Brent first spotted her at a café in the west end. She was ordering a latte, but a skinny one, and somehow it just emphasised everything that was so perfect about her — her thin, tanned arms, her long blonde hair, the way her teeth flashed when she laughed. It turned out the buddy he was with used to work at the same company as the girlfriend she was with, so they all sat down together to sip their coffees. An hour later he had her phone number.
Her name was Charlie, and she was the sort of woman who could show up for a date in a pair of jeans and a t-shirt, and still look like a million bucks. She worked as the book-keeper for a small construction company. As far as Brent was concerned, she could quit that tomorrow and get a job as a model for Victoria's Secret, no problem.
He took her out for dinner and a movie a couple of times, and learned that the jeans-and-suede-boots look wasn't something she had learned out of a magazine. Charlie came from the country, and had grown up helping her parents raise horses. She still had one back on her parents' ranch that was hers, and she showed Brent pictures of it on her cell phone the way that other dates had shown him pictures of their nieces and nephews.
By pure dumb luck, her horse turned out to be a breed he recognised and knew a little about. Charlie gushed more horse trivia at him, and didn't pull away when Brent touched her hand.
"You should come over for dinner," she said. "Next time we get together, I'll fix dinner. Steak and baked potatoes sound good?"
He agreed it did, and they decided on a date and time together.
Brent showed up at precisely five minutes to the appointed hour, with a bouquet of flowers and a bottle of red wine in hand. Charlie opened the door to her apartment wearing a black sheath dress, fishnet stockings, and pink terry bunny slippers. With another woman Brent would have been disappointed at the lack of attention to detail, but on her it just looked adorable. She led him to the living room and indicated he should sit on the couch.
One of Charlie's sweaters was on the seat, and Brent glanced down to pick it up and fold it over the back of the couch. When he was seated and looking up again, he found himself eye to eye with the biggest Great Dane he had ever seen.
"That's Mr. Ed," said Charlie. "Are you okay with dogs?"
"Me?" said Brent. "Oh yeah, yeah, we had a black Lab when I was a kid. Mr. Ed — sort of like Mr. T or something?" He craned around the dog's massive skull and tried to estimate how tall the animal would be if it stood on its hind legs.
"He's named after a horse in this old TV show my dad liked to watch when he was a kid," said Charlie. "The horse could talk, but he only talked to this one guy, so the guy could never tell anyone about how he had a talking horse. They have clips on YouTube. It's funnier than it sounds."
"Ah." Brent flashed what he hoped was a winning smile at Charlie, who excused herself to the kitchen. When Brent turned around again, he was staring into the ice-grey eyes of Mr. Ed.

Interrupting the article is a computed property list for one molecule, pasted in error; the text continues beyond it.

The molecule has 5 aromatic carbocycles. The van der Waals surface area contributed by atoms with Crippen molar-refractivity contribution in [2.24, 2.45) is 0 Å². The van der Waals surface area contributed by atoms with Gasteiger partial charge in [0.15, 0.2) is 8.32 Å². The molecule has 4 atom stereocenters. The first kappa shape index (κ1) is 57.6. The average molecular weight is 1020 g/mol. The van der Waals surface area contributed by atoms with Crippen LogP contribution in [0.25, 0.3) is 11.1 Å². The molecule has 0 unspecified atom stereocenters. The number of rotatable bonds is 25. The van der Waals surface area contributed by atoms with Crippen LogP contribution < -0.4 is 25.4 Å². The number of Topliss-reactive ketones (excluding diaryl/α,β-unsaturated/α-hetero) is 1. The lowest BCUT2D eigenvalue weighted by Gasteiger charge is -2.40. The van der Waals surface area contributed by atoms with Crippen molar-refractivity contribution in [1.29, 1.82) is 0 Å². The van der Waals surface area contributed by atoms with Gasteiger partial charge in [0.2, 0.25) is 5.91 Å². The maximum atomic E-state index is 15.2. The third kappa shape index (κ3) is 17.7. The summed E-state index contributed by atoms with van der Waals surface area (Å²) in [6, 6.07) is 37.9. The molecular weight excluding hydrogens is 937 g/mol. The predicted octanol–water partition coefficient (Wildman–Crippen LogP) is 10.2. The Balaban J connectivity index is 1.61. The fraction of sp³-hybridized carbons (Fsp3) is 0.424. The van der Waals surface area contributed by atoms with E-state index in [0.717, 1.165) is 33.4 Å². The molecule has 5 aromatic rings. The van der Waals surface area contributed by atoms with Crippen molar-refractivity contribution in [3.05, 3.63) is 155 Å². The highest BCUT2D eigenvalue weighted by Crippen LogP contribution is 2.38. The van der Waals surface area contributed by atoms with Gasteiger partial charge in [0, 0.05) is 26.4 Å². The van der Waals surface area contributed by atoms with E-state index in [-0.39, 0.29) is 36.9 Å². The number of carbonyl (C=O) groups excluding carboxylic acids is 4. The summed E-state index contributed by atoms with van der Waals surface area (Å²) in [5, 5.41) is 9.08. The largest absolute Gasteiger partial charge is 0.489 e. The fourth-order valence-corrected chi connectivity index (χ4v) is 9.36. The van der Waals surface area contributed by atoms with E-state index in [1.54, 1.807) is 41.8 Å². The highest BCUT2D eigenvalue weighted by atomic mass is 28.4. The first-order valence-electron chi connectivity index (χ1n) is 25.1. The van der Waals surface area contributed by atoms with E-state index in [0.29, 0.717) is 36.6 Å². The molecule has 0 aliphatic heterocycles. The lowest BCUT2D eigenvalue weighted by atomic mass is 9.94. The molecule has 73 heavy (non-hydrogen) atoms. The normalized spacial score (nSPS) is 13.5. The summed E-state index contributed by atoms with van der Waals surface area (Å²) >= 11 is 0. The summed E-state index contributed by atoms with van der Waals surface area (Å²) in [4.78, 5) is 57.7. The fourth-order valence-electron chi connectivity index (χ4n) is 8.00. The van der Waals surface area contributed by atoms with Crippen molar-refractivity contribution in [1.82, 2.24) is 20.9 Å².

Odd. He'd thought that only huskies and wolves had eyes that colour.
Mr. Ed turned in a very deliberate half-circle and sat down on top of Brent's feet.
"Good doggy," said Brent, scratching him behind the ears. The dog's shoulders extended a good ten centimetres past the top of Brent's lap, and Brent had to reach up slightly to pat him on the head.
Charlie entered the room, carrying two glasses of wine. "Oh look, Mr. Ed likes you," she said, setting the glasses on the coffee table. "So you really are a dog person! I'll just leave you two to get acquainted while I finish the salad." She gave Brent a wink and left again.
Brent tried to shift forward to reach the glass of wine waiting in front of him on the table, but his hamstrings gave out before he made it much past the Great Dane's nose. He flopped back and stared at the paintings of horses Charlie had decorated her living room with. His feet were starting to go numb already.
He tried pulling his feet out from under Mr. Ed, but they wouldn't move. He wiggled his toes, just to make sure he could. The dog turned to stare at him with its frozen-coloured eyes.
"You're massaging my balls when you do that, you know," the dog said.
"What?" The voice had definitely been male, and Mr. Ed's mouth had moved in synch with the words. But a talking dog...
"'What?' is rude. You're supposed to say 'pardon'," said Mr. Ed. "Did you think Charlie's father just named me randomly when he gave me to her?"
"I, ah, um...."
"Everything all right in there?" Charlie called from the kitchen.
"Um, sure, just getting to know Mr. Ed," said Brent. To the dog he hissed, "Why didn't she just put you in the circus or something?"
Mr. Ed licked his nose with his enormous pink tongue. "She doesn't know. I only talk to guys I need to scare off."
"Scare off? Look, I really like Charlie, she's — " Brent stopped as Mr. Ed yawned in his face. With his jaws fully open, it looked like the dog could bite off Brent's face in one chomp.
"Dinner's ready!" At the sound of Charlie's voice, Mr. Ed woofed and launched himself off of Brent's shins. Brent stood up, and then found that he was having a hard time walking. There was no sensation left in his feet at all. He gingerly picked up the wine glasses and shuffled to the dining room.
Ninety minutes later, Charlie skidded her pink terry bunny slippers through the motions of tidying the kitchen. "Oh Ed, why do they always scare off after I have them over for dinner? I get too serious too fast, don't I?" She shut the dishwasher door and bent down to give the Great Dane a hug.
Mr. Ed gave a soft, intentionally ambiguous woof.